Conclusion and recommendations
September 2, 2012
Ohio’s working people are not getting what they need from either the public or the private sector. This is the result of changes in public policy and employer practices over both the short and long term. Among them are wide-scale deregulation of workplace, financial and other basic rules; failure to prioritize manufacturing; job outsourcing to countries with lower standards; sharp attacks on unions; aggressive shredding of the safety net; and neglect of the public sector.
This approach was certain to have consequences and it has. When the economy grows, workers no longer get their fair share. Hundreds of thousands of Ohio jobs are gone. Compared to their parents, workers are putting in more hours, getting more education and being more productive, but they are often rewarded with less security and opportunity than their parents had.
Over the past generation, the country as a whole has pursued policies that hurt many middle-class, working-class and poor families, and many states have followed suit. But there have been a few exceptions and in these we see glimmers of a strategy, outlined on the following page, that could improve outcomes for employees and their families in the U.S. and Ohio.
Lesson 1: Austerity hurts, public investment helps. When we cut public services and lay off public workers, communities, the labor market and the economy suffer.
Ohio should restore funding to schools and local communities so that we can rehire teachers, police officers, and social workers, and restore the services that allow our communities to thrive.
Lesson 2: Manufacturing matters, and smart supports through the Recovery Act and the automobile rescue package have brought this sector in from the ledge. At the same time, however, Ohio is cutting the worker retraining funds that would allow laid-off manufacturing workers to keep their skills sharp and encourage manufacturers to further expand here.
We should invest in training and in a vibrant network of Manufacturing Extension Partnerships, which is currently underfunded.
Lesson 3: Education pays, but Ohio isn’t passing that test. Over the past generation Ohioans have dramatically increased their education levels. This is a good thing, because compensation at lower education levels is shrinking. But other states are investing much more and reaping bigger rewards. And in the most recent state budget, we cut both K-12 and universities, keeping our students back.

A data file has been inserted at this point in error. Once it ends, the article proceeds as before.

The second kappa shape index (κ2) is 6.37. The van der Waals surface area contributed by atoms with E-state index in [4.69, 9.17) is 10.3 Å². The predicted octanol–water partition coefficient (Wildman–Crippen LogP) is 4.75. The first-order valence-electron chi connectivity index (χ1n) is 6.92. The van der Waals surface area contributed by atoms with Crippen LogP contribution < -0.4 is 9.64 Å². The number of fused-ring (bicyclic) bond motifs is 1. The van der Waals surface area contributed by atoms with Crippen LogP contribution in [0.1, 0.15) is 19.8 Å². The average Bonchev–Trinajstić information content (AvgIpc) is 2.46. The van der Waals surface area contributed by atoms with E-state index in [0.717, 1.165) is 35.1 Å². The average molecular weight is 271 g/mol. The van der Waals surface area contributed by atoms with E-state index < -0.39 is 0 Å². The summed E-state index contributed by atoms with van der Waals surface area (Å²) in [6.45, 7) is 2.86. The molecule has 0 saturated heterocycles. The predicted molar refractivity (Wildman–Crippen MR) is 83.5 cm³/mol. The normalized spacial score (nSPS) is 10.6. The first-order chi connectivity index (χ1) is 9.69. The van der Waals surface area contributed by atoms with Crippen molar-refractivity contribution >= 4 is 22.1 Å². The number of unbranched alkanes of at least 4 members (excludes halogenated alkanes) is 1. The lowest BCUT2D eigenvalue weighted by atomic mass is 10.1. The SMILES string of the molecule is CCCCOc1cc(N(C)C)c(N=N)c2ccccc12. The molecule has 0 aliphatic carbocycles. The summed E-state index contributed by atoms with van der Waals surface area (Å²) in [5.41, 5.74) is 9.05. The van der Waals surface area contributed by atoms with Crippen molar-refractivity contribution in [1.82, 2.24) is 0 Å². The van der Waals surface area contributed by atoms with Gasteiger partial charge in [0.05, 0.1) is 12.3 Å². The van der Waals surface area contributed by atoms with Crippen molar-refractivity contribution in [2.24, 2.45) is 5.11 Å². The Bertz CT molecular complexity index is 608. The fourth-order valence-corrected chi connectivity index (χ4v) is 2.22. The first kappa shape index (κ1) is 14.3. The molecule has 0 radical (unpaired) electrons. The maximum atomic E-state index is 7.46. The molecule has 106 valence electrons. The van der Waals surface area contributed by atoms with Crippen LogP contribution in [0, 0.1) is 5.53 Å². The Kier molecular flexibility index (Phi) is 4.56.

Instead we should invest in education, from pre-K through college and beyond.
Lesson 4: Unions give workers leverage and a voice. Aggressive employer anti-union practices and public policy that discourages organizing have taken their toll. As unions have eroded, so have worker wages and benefits and family well being. States with the lowest levels of unionization have the worst wages, states that combine union friendliness and education investments do best. Ohio voters spoke loud and clear last year in retaining collective bargaining rights for public sector workers.
Ohio should retain and expand policies that help workers organize and preserve a collective voice.
Lesson 5: Regulation remains important and must be strengthened. From anti-discrimination laws to environmental regulations to financial product oversight to workplace safety standards, smart regulations help the private sector operate with more safety, opportunity, fairness, equity and intelligence. Deregulating the financial sector helped torpedo our economy. In contrast, the Clean Water Act rescued the Cuyahoga River. Our outcomes show that racial discrimination in hiring and promotion endures, reduced expectations of employers weaken compensation, and too much obedience to the most craven parts of the market can harm us all.
The public and private sectors together must decide how best to regulate products and workplaces so that we can have more broadly shared prosperity and opportunity.Previous section Next section